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Troy Arts Council presents annual arts awards

Catherine Jordan, chair of the Troy Arts Council annual awards committee, chose the words from a Negro spiritual to describe the commitment to the arts of the 2009 awards winners.

“‘May the work I’ve done speak for me.’ I always think about those words when awards are presented,” Jordan said. “And the works of the winners of the 2009 Troy Arts Council annual awards certainly do speak for them.”

The prestigious awards were presented last night at the beginning of the Southeastern Alabama Community Band Concert at the Claudia Crosby Theater.

In presenting the awards, Jordan said it was an honor and privilege to have the opportunity to work on a committee to select award winners from such a fine group of finalists.

“Making a decision was very difficult because we have a lot of talented individuals in our community, as well as people who give countless hours back to our community,” Jordan said. “We want to recognize individuals who make outstanding contributions to the arts so they will know how much they are appreciated.”

Awards were presented in the areas of music, visual arts and volunteerism.

The recipient of the 2009 TAC Music Award was Ray Smith, a professional musician, educator and tireless advocate for the arts.

Smith began his professional career at 15 playing beach clubs in Panama City.

“Ray Smith has continued to delight audiences for 45 years,” Jordan said. “Among his professional credits are performances with the Florida Orchestra, Tampa Bay Symphony, Gulf Coast Symphony, Sarasota Opera, Tamp Ballet, Moscow Ballet, Geoffrey Ballet, Barnum and Bailey Circus and many Broadway musicals.”

Smith has also performed with Eddie Arnold, Tennessee Ernie Ford, Kenny Rogers, Julie Andrews, the Temptations, Gladys Knight and the Pips, the Platters, Ella Fitzgerald, Lionel Hampton, Al Hirt, Bobby Vinton, Sammy Davis, Bob Hope and Liberace.

Smith continues to record and perform as conductor and soloist throughout the South.

“Last year, in addition to his teaching duties, he presented more than 100 concerts, recitals, lectures and clinics, including performances at the International Saxophone Symposium and the Jazz Hall of Fame where his Troy University groups were chosen as the best jazz band and best jazz combo in the South,” Jordan said.

Smith joined the faculty of Troy University in 1990. He currently serves as professor of saxophone, professor of music technology, director of the concert band and director of jazz studies.

Smith is the coordinator of the TroyFest Jazz Festival and a member of the Southeast Alabama Community Band.

Sallie M. Fenn was selected the winner of the TAC’s visual arts award. She was born in Clayton, raised in Pittsburgh and retired from the Library of Congress after 26 years of service and relocated to Troy in 2005.

Fenn’s art education began in the public schools of Pittsburgh and flowed into training at the College of Fine Arts, Carnegie Institute of Technology. She also studied with Diane Tesler, Dannie Dawson and Peter Thraser at the Torpedo Factory in Alexandria, Va.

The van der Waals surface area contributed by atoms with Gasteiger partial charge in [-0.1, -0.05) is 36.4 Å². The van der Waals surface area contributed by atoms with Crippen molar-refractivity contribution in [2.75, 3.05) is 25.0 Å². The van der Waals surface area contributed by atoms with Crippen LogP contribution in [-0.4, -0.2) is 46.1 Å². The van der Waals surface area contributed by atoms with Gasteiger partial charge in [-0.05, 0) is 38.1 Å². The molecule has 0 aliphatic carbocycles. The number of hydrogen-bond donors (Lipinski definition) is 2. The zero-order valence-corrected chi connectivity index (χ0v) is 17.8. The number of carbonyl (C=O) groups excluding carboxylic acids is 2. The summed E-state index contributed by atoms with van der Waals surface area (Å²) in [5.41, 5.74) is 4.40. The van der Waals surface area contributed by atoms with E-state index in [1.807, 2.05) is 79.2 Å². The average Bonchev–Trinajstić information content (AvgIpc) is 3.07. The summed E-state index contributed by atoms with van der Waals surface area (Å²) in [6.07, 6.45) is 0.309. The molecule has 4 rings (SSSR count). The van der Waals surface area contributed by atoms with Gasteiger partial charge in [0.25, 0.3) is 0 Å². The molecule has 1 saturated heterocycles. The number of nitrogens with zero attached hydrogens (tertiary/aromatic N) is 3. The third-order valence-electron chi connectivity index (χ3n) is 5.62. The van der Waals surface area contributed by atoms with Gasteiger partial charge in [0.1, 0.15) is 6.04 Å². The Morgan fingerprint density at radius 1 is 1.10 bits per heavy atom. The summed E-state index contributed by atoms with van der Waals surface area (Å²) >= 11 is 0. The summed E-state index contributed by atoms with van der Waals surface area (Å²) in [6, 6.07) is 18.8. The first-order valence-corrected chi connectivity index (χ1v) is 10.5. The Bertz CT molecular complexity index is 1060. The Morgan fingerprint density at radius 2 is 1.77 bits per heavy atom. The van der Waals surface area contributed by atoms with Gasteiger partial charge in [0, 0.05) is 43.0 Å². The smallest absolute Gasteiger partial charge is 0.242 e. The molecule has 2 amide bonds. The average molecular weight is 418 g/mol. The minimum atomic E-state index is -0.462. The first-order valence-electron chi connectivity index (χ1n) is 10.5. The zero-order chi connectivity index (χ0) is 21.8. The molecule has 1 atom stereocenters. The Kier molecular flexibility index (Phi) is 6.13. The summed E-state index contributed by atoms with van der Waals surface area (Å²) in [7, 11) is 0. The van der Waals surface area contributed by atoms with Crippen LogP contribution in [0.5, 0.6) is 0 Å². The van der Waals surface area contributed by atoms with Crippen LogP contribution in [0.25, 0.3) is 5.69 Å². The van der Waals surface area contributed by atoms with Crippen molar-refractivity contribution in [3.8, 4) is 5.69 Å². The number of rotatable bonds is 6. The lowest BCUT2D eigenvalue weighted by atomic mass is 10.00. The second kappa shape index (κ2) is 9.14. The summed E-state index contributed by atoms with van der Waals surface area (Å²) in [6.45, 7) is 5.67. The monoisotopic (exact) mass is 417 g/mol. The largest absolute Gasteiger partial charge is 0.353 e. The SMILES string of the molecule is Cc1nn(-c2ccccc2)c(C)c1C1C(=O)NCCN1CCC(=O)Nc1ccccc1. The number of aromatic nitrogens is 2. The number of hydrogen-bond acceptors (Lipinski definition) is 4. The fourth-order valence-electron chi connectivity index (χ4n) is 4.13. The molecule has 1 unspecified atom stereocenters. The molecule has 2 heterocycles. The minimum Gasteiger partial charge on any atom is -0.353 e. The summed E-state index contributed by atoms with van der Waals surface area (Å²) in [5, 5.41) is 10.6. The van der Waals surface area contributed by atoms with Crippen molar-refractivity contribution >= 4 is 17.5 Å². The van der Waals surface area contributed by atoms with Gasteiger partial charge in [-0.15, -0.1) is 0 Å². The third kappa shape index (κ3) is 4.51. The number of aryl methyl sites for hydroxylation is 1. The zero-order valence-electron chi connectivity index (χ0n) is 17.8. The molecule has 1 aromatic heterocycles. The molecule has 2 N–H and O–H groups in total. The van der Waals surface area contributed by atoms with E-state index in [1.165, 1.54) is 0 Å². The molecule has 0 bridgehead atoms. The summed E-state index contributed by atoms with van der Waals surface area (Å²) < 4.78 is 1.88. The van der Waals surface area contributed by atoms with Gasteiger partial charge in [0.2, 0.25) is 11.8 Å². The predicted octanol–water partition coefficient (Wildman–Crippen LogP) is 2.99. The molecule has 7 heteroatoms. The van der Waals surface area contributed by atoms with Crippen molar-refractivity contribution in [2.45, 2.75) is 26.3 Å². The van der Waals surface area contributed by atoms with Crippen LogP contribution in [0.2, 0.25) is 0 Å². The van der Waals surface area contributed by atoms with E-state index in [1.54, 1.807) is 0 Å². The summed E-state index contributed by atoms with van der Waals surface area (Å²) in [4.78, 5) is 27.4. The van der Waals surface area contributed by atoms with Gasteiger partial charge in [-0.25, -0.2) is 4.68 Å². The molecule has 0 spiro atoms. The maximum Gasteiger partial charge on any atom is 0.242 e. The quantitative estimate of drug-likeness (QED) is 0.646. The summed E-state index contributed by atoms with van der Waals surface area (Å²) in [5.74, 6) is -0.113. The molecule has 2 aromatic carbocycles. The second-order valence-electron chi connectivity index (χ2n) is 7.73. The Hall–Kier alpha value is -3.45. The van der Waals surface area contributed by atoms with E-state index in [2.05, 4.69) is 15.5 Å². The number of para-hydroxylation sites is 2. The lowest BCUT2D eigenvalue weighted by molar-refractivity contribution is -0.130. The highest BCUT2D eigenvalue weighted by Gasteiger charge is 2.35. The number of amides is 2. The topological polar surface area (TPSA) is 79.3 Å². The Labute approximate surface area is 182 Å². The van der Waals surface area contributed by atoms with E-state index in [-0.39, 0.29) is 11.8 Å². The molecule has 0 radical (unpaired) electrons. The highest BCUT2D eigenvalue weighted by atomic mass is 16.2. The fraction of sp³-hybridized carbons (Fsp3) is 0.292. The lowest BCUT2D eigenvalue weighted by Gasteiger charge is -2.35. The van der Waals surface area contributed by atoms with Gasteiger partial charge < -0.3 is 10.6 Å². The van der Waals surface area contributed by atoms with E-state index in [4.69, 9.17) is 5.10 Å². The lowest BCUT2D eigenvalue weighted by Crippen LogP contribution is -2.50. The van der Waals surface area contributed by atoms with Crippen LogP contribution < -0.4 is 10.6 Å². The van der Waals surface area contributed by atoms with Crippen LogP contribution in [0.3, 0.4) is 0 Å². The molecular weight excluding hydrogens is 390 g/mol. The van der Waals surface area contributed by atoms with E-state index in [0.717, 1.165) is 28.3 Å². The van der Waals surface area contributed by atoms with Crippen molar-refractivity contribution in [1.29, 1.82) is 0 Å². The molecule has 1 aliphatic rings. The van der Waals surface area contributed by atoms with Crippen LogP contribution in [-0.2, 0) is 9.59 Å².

“Sallie’s exhibitions include juried shows at the Torpedo Factory, collective arts shows at the National Orthopedic Hospital, Arlington, Va. and the Library of Congress Annual Exhibition and a three-artists show at The Studio in Troy,” Jordan said. “Sallie’s medium of choice is either oil or pastel. She is more inclined to use pastel, which is suited for her style and technique because pastels can be used either as a drawing or painting medium.

“Sallie is drawn to the still-life genre,” Jordan said.

“In still-life, Sallie finds a special world that can be controlled by the placement and lighting of objects. The object’s texture, color and shape are influenced by the lighting and environments. Sallie thrives on the challenge to covey how she sees the objects on a two-dimensional surface using pastel or paint.”

Stephanie Campbell Baker was the recipient of the Troy Arts Council’s 2009 Volunteer Award.

“Stephanie Baker was born and raised right here in Troy and is a graduate of Pike Liberal Arts School and Birmingham Southern,” Jordan said.

“She was a member of Kappa Delta sorority and continues to devote time and energy to the members of Kappa Delta on the Troy University campus by serving as their adviser.”

Baker previously worked at NBC 13 in Birmingham and was involved with the Metropolitan Development Board there.

“Stephanie is employed at KW Plastics in marketing development,” Jordan said.

“She is a member of First Baptist Church in Troy and currently serves as the chairman of the board for the Pike County Chamber of Commerce. She served as president of the 2004 Pike County Chamber of Commerce Leadership Pike class and has been a member of the TAC for six years.

“TroyFest, Troy’s very own arts and crafts festival, has seen incredible growth under Stephanie’s leadership as chairperson for the past five years. She is very involved with the community and I’m sure she has touched your life in some way, whether you know it or not.”